“Death and dying are radioactive topics.” So says Richard Haverlack, author of Paths of Heart—Writing Stories Told at Life’s End (DBC 16051). Haverlack, who personally recorded his book for the LBPH narration program, began his own journey into this realm following the death of his father and later his beloved Uncle Frank who struggled in a hospital setting in his last days, before being moved to hospice. Haverlack was so impressed with the palliative care Frank received there, along with the dignity he was afforded, that he became a spokesman for the benefits of hospice care generally. He eventually became a volunteer at Good Samaritan Hospice, offering to write the memoirs of end-of-life patients, his “writing partners,” to record the important aspects of their lives as a legacy for their families and as a tribute to themselves. Paths of Heart includes both his own personal story evangelizing for hospice care and the details of his encounters with six writing partners.
Haverlack explains that there are certain conditions that must be met in order for a memoir to be possible: The individual must have enough time left to interview in several sessions, they must have adequate stamina and cognition, and a desire to tell their story. As an interview proceeds, he looks for something that might be meaningful and which will engage the reader. He says, “They weave a tapestry. I look for a loose thread to tug on….If they mention something frequently, it may be important. I look for the threads to coax the story out.” In Paths of Heart the personalities of his writing partners shine, and the stories they reveal are touching, surprising and even startling. Haverlack adds that although people often run from the subject of death, hospice care and the memoirs bring dignity and meaning to this natural final phase of life, for both the patient and their families.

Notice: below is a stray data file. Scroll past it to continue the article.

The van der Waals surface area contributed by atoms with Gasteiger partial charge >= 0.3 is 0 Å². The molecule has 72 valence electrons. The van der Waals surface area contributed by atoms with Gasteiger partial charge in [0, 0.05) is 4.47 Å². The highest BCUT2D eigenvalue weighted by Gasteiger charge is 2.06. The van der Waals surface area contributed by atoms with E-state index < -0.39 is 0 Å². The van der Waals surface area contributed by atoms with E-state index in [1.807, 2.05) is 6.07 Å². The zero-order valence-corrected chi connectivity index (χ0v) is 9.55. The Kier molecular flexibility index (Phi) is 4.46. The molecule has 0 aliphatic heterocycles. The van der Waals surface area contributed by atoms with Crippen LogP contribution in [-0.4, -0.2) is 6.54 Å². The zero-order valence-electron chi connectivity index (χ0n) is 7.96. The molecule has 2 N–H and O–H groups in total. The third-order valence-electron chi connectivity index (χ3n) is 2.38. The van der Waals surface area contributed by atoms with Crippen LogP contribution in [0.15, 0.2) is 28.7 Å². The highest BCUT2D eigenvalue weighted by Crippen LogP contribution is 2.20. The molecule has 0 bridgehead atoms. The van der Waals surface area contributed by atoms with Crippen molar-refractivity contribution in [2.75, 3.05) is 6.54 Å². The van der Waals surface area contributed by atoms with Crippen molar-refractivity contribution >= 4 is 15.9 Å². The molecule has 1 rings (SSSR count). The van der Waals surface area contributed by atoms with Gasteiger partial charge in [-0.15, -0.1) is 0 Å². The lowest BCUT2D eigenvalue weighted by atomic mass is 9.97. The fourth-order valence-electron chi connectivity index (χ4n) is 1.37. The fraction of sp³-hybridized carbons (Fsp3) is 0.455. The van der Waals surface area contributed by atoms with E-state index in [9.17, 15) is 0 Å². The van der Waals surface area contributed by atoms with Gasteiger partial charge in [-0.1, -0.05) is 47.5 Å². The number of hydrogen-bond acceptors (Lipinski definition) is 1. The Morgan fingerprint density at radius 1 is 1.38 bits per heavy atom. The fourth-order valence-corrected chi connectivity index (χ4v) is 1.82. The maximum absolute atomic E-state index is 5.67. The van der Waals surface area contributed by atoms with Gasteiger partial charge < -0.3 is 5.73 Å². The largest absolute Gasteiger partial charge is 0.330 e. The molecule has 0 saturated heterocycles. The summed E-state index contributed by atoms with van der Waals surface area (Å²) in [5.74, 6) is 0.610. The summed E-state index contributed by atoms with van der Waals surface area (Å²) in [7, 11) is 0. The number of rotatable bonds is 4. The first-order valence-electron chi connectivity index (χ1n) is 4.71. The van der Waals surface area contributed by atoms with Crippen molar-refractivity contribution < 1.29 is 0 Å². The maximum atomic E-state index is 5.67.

One of Haverlack’s goals is to instruct how to approach writing others’ memoirs (as opposed to biographies for example) and he has taught “how to capture and write someone else’s story” at the Osher Lifelong Learning Institute at the University of Pittsburgh.
A word about hospice: Haverlack explains that hospice care is not curative, which is the aim of hospital care. It is oriented to the comfort of the patient. Hospice workers are expert at dealing with end-of-life needs and he points out that is not the mission of hospitals. He says that 98% of hospice care is done in the home, until the individual requires inpatient care, and some tasks can be delegated to the family with instructions. He adds there is no financial barrier to hospice palliative care; it is covered by both Medicare and Medicaid. Hospice also provides grief counseling to families following the death of their loved one.
The writing partners portrayed in Paths of Heart are fascinating. It is not a depressing book. It is life affirming, and the author provides a wealth of insight into this natural and inevitable phase of life. Paths of Heart—Writing Stories Told at Life’s End is available on Amazon and through the Carnegie Library system. Proceeds from the sale of the book go to the Good Samaritan Hospice.